4. The cost savings of reducing our IT staff validated the licensing costs of the systems we use in the cloud (Office 365, Salesforce, Liferay, Solium and Quickbooks).

No blanket rules exist for why a company should or should not go to the cloud. We just know it works for us.

Denise Loter-Koch
Title: President/CEO
Company: empoweredNW
(President/CEO , empoweredNW ) |

I agree with the notion that there are no rules that can be applied when it comes to the cloud. Each business needs to analyze their needs and wants to see if cloud services or technology can be integrated into their strategy.

The experience my firm has had sounds similar to yours...in that we enjoy the reduced IT costs, ability to access data remotely, and predictable/scalable costs involved. The only thing on your list that I would want to expand on is security. A lot of people seem concerned with how secure the cloud is, and I think that has a lot to do with the potential for hackers or viruses. What they are not considering is other data risks. Having all your data stored on one server in your office isn't secure. Having your employees store data on laptops that they use remotely isn't secure. And like you, my business doesn't have extensive on-site IT staff. So as you said, placing your trust in service providers that excel in areas of data security or disaster recovery makes sense.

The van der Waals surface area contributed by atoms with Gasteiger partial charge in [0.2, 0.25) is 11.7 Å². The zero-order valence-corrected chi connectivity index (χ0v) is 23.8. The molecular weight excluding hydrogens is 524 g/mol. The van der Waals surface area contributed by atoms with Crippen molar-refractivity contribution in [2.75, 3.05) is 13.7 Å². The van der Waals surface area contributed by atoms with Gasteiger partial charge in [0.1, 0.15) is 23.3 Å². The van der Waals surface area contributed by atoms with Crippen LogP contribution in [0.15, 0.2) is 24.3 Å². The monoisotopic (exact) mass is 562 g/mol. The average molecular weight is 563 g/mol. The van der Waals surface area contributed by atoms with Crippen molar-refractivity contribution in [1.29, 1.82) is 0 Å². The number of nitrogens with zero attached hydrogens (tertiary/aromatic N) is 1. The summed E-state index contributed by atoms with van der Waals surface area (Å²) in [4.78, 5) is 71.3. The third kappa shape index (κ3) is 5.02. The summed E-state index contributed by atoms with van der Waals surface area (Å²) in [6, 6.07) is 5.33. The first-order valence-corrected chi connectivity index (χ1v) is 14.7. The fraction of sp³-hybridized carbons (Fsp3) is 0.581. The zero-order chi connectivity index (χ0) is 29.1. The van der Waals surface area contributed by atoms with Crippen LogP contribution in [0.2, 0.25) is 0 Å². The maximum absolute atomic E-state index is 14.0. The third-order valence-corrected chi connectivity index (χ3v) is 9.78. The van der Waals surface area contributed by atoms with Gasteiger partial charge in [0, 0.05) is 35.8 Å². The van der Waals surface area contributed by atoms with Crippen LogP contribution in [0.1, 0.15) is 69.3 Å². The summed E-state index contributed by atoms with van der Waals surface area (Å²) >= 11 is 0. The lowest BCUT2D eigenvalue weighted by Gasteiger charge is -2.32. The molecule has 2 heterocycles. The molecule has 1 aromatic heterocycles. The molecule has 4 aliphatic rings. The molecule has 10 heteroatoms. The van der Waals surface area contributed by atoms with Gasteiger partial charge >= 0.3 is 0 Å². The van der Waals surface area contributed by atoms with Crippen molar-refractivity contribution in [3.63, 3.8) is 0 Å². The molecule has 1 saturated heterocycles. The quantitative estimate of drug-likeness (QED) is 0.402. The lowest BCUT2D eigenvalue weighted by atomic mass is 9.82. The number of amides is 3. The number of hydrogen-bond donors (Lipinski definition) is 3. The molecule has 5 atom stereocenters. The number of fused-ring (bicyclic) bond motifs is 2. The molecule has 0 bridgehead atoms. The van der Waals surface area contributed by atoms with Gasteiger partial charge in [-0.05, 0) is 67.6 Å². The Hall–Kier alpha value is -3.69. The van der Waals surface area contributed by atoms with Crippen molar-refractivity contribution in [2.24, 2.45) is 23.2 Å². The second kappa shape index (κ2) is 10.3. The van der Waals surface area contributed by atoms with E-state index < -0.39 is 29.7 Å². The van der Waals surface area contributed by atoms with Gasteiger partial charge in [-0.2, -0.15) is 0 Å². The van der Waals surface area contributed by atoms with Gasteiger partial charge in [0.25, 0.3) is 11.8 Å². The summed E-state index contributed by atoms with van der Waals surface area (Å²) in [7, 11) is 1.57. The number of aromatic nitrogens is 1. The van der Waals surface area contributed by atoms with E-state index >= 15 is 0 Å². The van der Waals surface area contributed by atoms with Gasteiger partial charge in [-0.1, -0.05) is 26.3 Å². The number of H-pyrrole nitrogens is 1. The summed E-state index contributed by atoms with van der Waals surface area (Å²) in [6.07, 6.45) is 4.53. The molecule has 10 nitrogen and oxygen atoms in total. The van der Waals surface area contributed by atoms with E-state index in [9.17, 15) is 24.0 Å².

Dabney Wellford
Title: CFO
Company: Wellford Consulting
(CFO, Wellford Consulting) |

I came into an implementation of Netsuite at my last company. While the points of reduced 'local' infrastructure are valid, I never got full assurance of the replication of the data or the overall security. I once heard an IT professional say that "I have not heard of anyone having problems, so it must be OK." (I would have fired him.) I agree with most of the comments above, I would steer clear of the low cost solutions, as they are all about providing a low cost solution, not providing security.

I wish that I could say that the AICPA provides great guidance in getting a solid compliance report that has teeth, but that does not exist. Best thing to do is to go in with "eyes wide open".

Mark Matheny
Title: VP - FInancial Planning and Analysis
Company: Novolex (formerly Hilex Poly)
(VP - FInancial Planning and Analysis, Novolex (formerly Hilex Poly)) |

Holding at this point. Want to get more comfortable with security and access before moving mission critical processes to "cloud." Get more comfortable everyday, but not there yet.

Theodore Omtzigt
Title: CEO